• and £24m for a Third Sector Covid-19 Response Fund, targeted at the pressures charities and the third sector are facing. We have also announced additional support of up to £6.3m for hospices in Wales;

Alongside these actions we have also given an extra £500 to everyone working on the front line in social care, recognising that the ‘market rate’ for the job in no way reflects the huge importance of the work that they do.

We have acted to protect the vital public services provided by our local authorities through a £110m Local Authority Hardship Fund, which includes:

  • £40m to get food to families entitled to free school meals while schools are closed.
  • £40m to support the extra costs adult social care services are now facing, in addition to the £500 payment I have just referred to, and
  • £10m to help councils take immediate action to protect the homeless and those sleeping rough.

We have also deployed an unprecedented package of measures to support the economy and protect jobs. We are investing £1.7bn in addition to vital measures launched by the UK Government – such as the Job Retention Scheme.

Our support includes more than £1 billion that local government is distributing on our behalf in business rate relief and associated grants to businesses in the hospitality leisure and tourism sectors.

We have also established a £500m Economic Resilience Fund to offer vital support for businesses, charities and social enterprises over and above that which is available in England.

Of this £500m, the £100m Development Bank of Wales loan fund has already approved over 1,300 loans, totalling over £100m, safeguarding 15,000 jobs.

The remaining £400m grant fund is offering support, particularly for those small and medium sized firms which are critical to the Welsh economy, alongside our charities and social enterprises.

The applications process for this fund saw an incredible 9,500 claims submitted in little more than a week. As of today, £70m of support from this Fund has already been offered to more than 5,000 businesses, charities and social enterprises and is starting to land in bank accounts right across Wales.

As a result of the actions we have taken, Welsh businesses charities and social enterprises can access the most generous business support offer in the UK.

Llywydd, the Minister for Economy and Transport and I urged the UK Government to extend the Job Retention Scheme and I welcome the announcement made by the Chancellor yesterday. Only the UK Government has the fiscal capacity to operate the major schemes we need to protect people and businesses from the worst excesses of this crisis.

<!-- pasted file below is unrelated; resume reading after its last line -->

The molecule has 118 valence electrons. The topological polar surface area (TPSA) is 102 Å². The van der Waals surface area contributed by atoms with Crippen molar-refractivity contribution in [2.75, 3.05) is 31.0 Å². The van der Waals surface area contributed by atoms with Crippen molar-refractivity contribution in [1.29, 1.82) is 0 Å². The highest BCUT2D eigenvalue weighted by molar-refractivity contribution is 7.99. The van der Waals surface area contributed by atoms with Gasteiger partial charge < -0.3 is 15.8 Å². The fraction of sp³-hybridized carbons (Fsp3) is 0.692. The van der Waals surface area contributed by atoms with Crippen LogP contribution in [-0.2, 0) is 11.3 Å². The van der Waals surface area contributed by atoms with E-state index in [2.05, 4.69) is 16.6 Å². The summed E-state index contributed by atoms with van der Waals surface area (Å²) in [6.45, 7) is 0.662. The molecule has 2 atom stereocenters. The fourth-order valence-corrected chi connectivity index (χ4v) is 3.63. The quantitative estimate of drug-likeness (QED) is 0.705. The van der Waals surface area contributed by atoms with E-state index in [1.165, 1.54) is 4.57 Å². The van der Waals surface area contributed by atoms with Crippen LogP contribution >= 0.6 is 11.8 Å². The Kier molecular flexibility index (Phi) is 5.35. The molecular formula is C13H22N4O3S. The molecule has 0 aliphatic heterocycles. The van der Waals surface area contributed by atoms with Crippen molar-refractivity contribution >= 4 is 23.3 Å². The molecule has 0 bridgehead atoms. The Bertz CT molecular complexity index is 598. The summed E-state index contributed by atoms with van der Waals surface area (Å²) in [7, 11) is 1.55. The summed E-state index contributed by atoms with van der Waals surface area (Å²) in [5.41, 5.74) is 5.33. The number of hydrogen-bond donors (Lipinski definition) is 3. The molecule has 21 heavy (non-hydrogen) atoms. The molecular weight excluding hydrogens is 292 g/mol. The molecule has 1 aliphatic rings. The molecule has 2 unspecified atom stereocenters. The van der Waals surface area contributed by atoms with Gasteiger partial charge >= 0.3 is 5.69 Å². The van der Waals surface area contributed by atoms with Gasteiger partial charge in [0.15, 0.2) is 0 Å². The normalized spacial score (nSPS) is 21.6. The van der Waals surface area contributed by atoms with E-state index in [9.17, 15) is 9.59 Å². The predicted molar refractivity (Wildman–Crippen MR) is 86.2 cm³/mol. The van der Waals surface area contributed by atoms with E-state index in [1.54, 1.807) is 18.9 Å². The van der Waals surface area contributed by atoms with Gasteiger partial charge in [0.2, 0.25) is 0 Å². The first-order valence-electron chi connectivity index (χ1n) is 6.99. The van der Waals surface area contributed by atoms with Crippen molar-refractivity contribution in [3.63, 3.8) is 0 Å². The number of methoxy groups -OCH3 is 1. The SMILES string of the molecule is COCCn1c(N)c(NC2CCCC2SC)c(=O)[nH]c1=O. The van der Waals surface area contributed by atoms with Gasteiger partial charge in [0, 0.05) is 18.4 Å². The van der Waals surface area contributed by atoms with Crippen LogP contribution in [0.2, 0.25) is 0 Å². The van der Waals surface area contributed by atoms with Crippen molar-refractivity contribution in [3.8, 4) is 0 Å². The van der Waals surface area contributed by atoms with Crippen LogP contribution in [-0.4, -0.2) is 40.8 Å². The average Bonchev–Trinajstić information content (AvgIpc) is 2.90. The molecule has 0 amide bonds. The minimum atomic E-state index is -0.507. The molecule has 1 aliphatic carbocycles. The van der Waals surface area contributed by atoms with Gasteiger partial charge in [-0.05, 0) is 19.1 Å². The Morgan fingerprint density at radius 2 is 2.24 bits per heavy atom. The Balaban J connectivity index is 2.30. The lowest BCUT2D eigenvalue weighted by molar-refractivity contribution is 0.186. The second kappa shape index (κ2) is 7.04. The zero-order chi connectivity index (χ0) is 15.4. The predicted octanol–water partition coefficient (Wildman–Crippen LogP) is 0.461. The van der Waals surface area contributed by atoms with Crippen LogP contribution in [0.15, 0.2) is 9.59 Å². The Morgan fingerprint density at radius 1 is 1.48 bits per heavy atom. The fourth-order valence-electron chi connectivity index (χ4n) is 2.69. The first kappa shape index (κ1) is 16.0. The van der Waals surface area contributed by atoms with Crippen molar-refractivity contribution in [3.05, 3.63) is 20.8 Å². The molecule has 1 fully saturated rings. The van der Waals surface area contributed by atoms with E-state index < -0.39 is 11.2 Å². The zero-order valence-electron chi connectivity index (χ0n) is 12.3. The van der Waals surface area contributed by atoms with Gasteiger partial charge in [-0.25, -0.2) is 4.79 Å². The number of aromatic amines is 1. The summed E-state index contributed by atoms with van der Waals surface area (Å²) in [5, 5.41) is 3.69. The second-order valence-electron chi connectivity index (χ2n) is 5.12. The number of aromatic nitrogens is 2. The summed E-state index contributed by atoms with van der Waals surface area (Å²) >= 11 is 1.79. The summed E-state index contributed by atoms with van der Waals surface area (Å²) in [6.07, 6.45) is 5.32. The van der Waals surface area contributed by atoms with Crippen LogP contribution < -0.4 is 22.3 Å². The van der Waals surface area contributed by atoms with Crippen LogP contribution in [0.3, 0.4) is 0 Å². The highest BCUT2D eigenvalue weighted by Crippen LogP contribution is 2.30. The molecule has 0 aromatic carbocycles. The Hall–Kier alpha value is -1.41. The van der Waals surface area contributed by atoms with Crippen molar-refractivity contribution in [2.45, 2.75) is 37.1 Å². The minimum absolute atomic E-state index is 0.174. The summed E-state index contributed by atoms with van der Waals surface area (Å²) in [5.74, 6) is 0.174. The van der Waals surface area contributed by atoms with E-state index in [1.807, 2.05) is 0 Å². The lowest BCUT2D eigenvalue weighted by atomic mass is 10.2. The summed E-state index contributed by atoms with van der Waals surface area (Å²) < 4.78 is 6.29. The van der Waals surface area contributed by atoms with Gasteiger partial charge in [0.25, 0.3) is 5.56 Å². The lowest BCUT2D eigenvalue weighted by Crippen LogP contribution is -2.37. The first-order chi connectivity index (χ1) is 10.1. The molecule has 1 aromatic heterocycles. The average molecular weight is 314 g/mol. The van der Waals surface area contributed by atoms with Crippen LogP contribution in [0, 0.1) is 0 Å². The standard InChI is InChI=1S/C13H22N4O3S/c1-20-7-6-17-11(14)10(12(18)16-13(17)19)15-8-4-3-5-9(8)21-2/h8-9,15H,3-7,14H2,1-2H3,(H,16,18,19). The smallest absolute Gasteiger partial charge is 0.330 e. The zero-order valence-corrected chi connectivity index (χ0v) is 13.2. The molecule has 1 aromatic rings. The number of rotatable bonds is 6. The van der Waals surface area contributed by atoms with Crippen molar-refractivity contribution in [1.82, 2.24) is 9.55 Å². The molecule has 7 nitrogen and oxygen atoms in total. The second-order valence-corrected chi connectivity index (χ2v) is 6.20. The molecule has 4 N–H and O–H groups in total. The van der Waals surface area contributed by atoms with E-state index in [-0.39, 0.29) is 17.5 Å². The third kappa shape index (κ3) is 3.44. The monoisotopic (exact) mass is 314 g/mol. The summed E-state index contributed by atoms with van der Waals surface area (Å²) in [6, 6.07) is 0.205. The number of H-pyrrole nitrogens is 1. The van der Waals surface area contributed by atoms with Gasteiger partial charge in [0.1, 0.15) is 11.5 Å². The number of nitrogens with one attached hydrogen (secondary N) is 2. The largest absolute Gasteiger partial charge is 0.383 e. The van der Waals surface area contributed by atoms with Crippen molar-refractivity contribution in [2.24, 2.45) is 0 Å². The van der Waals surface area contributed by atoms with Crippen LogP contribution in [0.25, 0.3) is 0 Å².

As is the case with other devolved nations, this means that the major funding we deploy as a Welsh Government would be severely undermined if the Job Retention Scheme was weakened or terminated at the wrong time.

The UK Treasury did not consult devolved nations on the latest decision but the Chancellor can improve upon this and work now to engage with us before major decisions are taken in the coming weeks.

I will be publishing a supplementary budget on 27 May providing greater clarity on the changes to our budget since March, which will focus on providing more detail on the actions we have taken to respond to Coronavirus.

As our focus shifts from the immediate impacts of this crisis towards recovery, there are many remaining uncertainties ahead. We may need to find more funding to deal with the immediate crisis, and fund restart and recovery efforts – and we also face the risk of further changes to our budget by the UK Government later in the year.

I will also continue to press the UK Government to provide greater fiscal flexibility to help us manage in these unprecedented times.  In particular, I am asking for greater access to the Wales Reserve this year, relaxation of our borrowing limits and greater scope to switch between revenue and capital budgets.  The independent Institute for Fiscal Studies has also recently argued for such changes to be made to help Wales respond to the crisis.

Llywydd, in conclusion every day we are facing tough choices about using our stretched and limited resources.  While these circumstances will continue to require further difficult choices, we will continue to make the right choices, based on the best evidence and our values.